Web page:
ATTACHED TO THE PC For $50 you can buy an XM receiver that attaches to a Windows PC, and use on-screen software as the “control panel.”
If you like the sound of all this, your next step is choosing between XM and Sirius. There are some small but important differences.
First, there’s the monthly fee – which, considering the existing torrent of monthly fees (cable TV, Internet, cellphone, TiVo, and so on), is the one serious downside to the whole satellite radio business. It’s surely no accident that XM, with its $10 monthly fee, has five times as many subscribers as Sirius, which charges $13.
As noted above, XM also offers far more receiver options.
Both companies charge $7 monthly per additional receiver, and both offer discounts if you pay in advance. But only Sirius lets you avoid the monthly fee forever by paying a one-time, lifetime-of-the-receiver $400. (The price goes up to $500 on Jan. 1). Consider it a bet that the company will still be around in the 31 months it will take you to break even at that rate.
Sirius justifies the higher price by pointing out that there’s not a single ad on any of its music stations. On XM, by contrast, 35 music channels are ad-free, and 35 play an average of two minutes of ads per hour. (Both companies have ads on their talk stations.)
There are slight programming differences, too; XM is 70 music channels, 30 talk; Sirius, with a 60-40 split, is a better bet for talk-show and sports fans. (Visit www.xmradio
.com and www.sirius.com to view the actual channel lists.) Sirius also announced an agreement with the National Football League this week under which it will carry all regular-season games, and certain postseason games, beginning next year.
Sirius offers both left- and right-wing talk channels. XM offers a channel called XM Unsigned, featuring nothing but new bands that, by definition, have yet to be discovered by anyone else. At the moment, several channels at each company are broadcasting nonstop holiday music.
(One of them is XM’s jaw-droppingly bizarre Special X station, which usually plays weird, obscure and funny songs, from cartoon themes to hillybilly yodeling. This time of year, it has played the bogus Christmas carols from the animated “Grinch” special, a recording of the Christmas song by Alvin and the Chipmunks not sung in chipmunk voices, and a hilariously re-edited old recording of “The Christmas Song” that now goes: “Jack Frost roasting on an open fire/Chestnuts nipping at your nose.”)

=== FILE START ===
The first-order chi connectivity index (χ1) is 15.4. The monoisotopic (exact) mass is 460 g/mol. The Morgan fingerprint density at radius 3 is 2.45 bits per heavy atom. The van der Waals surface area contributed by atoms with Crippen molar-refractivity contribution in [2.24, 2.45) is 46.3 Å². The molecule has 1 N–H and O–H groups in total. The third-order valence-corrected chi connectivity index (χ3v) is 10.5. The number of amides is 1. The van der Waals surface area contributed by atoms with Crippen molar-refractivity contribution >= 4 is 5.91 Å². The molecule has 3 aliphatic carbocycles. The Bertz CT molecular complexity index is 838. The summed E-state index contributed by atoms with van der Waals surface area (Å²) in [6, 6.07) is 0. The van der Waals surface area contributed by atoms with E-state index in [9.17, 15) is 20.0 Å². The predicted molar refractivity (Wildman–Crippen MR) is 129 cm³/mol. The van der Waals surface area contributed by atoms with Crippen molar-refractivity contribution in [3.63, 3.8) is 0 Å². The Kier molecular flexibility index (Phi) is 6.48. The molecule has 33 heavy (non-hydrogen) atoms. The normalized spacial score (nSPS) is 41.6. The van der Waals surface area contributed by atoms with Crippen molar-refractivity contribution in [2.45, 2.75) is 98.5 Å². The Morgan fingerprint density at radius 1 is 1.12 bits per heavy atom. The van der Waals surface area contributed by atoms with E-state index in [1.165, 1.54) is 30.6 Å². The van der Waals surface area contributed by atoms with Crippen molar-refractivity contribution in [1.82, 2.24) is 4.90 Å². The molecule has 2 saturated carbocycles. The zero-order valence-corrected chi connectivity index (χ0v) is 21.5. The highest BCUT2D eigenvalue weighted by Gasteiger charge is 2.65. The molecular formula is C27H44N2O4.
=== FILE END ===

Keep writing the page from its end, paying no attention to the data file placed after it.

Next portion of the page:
Incidentally, satellite radio may be flying high, but a few notes of restraint are in order. First, the sound quality is better than FM, but not as clean or rich as a CD’s. (Some of the Sirius talk stations, in particular, sound “compressed,” like a low-quality MP3 file.) Second, the radio’s antenna must generally be able to “see” the sky. To use a home stereo receiver or XM’s boombox, most people have to thread the antenna box’s 20-foot cable over to a window, which isn’t always convenient or attractive. (The exception: in major cities, the companies have installed ground-based “repeaters” that obviate the need for the antenna to see the sky.)
Finally, remember what happened to cable TV, which also started out as a fee-based reaction to the commercials and unimaginative programming of the networks. Over the years, most cable channels began carrying just as many commercials as network TV did.
Neither satellite radio company promises to freeze its current prices or percentage of ads. XM, in fact, already offers the first premium premium channel – a Playboy channel for an additional $3 monthly, the first step toward a future filled with tiered, ever more expensive packages.
Even so, you’d have to be a sonic Scrooge to dismiss the technical and creative achievement of satellite radio. Prospects for the broadcasters’ long-term health continue to improve, and radios’ prices have come down from the stratosphere; the self-installable XM Roady car kit ($120) and the XM boombox (with the SkyFi “brain,” $200 total after rebate) are particularly good bets. In short, satellite radio is ready for prime time – and, by the way, makes a Siriusly nice XMas gift.